Saving the Catholic Internet From Itself


computer keyboardYou may have heard that the blogosphere (the community of Catholic bloggers) has been involved in a bit of controversy lately.  If you haven’t, good for you.  The rest of us lost a week or two of our lives we can never reclaim.  I’m really not interested in rehashing the sordid details of what started the battle.

Like all great controversies, this had nothing to do with what the Pope did or didn’t do.  It was a chance for the warring factions in the Church to continue their war against each other.  And they did so with a vengeance.  While everyone wanted to gin up the outrage, most people watched on in disgust as orthodox catholics went after each other in ways they would never against their own vices or the devil.  Once you stepped out of the echo chamber, it wasn’t “who was right” but rather “both were wrong.”

About the only good thing that happened out of this affair is the issue of civility in online discourse is being forced upon the Catholic consciousness.  In my opinion, this is a discussion that is over a decade in the making.  The unfiltered nature of the internet allows a lot of really interesting commentary.  Without first being a blogger, I am pretty certain there is next to no chance my opinions would have found an audience in  the “mainstream” Catholic commentary of that time.  From there I would have never moved on to being editor here, and also having a fairly popular bi-weekly column elsewhere.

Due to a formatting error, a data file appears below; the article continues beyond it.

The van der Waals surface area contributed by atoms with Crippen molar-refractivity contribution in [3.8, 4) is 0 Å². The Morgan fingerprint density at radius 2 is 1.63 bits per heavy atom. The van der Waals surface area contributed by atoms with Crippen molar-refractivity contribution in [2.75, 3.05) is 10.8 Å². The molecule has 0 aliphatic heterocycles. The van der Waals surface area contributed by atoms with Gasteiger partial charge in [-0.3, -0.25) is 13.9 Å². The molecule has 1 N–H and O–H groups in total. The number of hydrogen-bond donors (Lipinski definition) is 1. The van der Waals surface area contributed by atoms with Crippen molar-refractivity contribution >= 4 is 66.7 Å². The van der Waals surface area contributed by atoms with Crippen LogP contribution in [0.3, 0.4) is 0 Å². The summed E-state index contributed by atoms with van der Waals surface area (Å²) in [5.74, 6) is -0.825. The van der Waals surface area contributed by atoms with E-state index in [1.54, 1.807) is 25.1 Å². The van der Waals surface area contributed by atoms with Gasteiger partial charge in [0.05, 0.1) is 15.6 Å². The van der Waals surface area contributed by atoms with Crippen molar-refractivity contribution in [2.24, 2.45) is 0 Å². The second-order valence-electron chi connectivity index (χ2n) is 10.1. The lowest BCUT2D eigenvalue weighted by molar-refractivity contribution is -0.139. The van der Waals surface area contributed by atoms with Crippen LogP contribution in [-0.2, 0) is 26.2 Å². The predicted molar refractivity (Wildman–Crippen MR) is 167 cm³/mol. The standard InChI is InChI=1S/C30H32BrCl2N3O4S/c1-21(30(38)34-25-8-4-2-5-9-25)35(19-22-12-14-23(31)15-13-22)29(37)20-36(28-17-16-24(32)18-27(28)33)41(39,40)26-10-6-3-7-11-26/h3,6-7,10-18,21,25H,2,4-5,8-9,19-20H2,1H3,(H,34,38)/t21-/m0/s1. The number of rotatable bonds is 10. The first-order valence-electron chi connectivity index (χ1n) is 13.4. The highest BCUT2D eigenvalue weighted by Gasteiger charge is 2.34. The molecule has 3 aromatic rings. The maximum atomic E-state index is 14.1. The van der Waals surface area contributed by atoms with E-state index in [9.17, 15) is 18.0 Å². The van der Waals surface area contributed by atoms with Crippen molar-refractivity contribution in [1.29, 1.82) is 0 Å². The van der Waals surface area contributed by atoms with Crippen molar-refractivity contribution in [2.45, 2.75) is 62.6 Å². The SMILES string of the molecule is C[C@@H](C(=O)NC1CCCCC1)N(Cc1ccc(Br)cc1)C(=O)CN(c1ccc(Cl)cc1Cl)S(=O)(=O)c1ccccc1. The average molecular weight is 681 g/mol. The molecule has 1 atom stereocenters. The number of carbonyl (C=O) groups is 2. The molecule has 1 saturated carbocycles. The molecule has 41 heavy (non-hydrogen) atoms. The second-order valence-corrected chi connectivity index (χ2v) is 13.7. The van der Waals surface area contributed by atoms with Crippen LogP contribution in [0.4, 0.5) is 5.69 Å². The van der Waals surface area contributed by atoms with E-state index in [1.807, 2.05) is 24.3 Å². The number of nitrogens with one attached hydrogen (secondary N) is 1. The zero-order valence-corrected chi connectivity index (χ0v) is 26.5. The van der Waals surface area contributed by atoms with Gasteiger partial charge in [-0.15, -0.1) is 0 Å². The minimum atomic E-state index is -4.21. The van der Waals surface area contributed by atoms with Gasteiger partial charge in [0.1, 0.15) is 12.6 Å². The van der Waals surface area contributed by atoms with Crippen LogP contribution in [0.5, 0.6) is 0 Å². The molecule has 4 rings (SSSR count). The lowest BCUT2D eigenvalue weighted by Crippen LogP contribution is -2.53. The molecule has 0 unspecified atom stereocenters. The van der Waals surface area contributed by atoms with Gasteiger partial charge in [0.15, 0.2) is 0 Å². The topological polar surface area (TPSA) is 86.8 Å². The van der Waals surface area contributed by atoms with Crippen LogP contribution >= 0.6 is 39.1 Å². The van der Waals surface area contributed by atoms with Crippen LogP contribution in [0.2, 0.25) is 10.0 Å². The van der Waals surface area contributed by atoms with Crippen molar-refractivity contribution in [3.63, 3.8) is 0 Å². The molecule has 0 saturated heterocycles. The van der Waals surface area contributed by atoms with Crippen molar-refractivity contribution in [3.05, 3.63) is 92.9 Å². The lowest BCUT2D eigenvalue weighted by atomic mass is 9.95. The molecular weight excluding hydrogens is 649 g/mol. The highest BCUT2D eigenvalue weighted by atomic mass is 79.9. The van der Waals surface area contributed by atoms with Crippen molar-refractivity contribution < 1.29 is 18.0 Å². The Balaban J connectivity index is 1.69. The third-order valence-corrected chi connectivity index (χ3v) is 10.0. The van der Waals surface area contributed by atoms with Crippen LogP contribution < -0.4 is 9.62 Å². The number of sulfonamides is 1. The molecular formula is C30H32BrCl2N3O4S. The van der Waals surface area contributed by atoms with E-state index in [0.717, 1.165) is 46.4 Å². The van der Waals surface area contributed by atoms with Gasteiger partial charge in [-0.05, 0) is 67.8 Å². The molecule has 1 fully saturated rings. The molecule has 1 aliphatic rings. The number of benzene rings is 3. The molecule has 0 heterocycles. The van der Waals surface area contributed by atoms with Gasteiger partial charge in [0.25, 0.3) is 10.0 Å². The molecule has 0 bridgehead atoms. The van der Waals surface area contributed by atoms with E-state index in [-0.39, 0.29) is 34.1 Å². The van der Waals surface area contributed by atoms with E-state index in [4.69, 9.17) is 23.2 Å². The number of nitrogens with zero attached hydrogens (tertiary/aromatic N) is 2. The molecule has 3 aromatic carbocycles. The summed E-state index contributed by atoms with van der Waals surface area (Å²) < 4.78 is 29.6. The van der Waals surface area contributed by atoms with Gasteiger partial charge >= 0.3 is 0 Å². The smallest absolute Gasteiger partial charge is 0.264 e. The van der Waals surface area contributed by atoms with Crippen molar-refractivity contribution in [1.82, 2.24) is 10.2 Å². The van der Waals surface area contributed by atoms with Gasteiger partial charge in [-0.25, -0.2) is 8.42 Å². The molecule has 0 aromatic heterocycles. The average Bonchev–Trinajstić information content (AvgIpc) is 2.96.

Yet for every blessing, there is a clear curse in the tradeoff.  Having no editorial oversight means you can post opinions freely.  It also means you inevitably post things you shouldn’t have.  This problem occurs on steroids when you go to Facebook or Twitter.  (Why is an interesting debate for another time.)  A shoot might be raw and convey emotion better.  Yet emotion can also lead to us saying some pretty stupid things.

If Catholics online are going to flourish and do something beyond ginning up controversy and peddling outrage porn, we need to keep a few things in mind.  Since the way that debate occurs is difficult (but not impossible) to regulate, we can limit its damage by applying certain virtues to our online intercourse with our fellow Catholics

First and foremost, Catholics need to accept that there is such a thing as legitimacy in diversity.  Just because you don’t like something doesn’t mean someone needs to be silenced or stigmatized.  One of the truly regrettable parts of this entire affair is that people on both sides tried to make it personal.  Various bloggers and writers had their jobs threatened.  They weren’t threatened because they said something heretical.  They weren’t threatened because they were under some punishment by their local ordinary.  They were threatened because they said or reported something unpopular.  Pope Benedict XV warned against this type of mentality a century ago(!):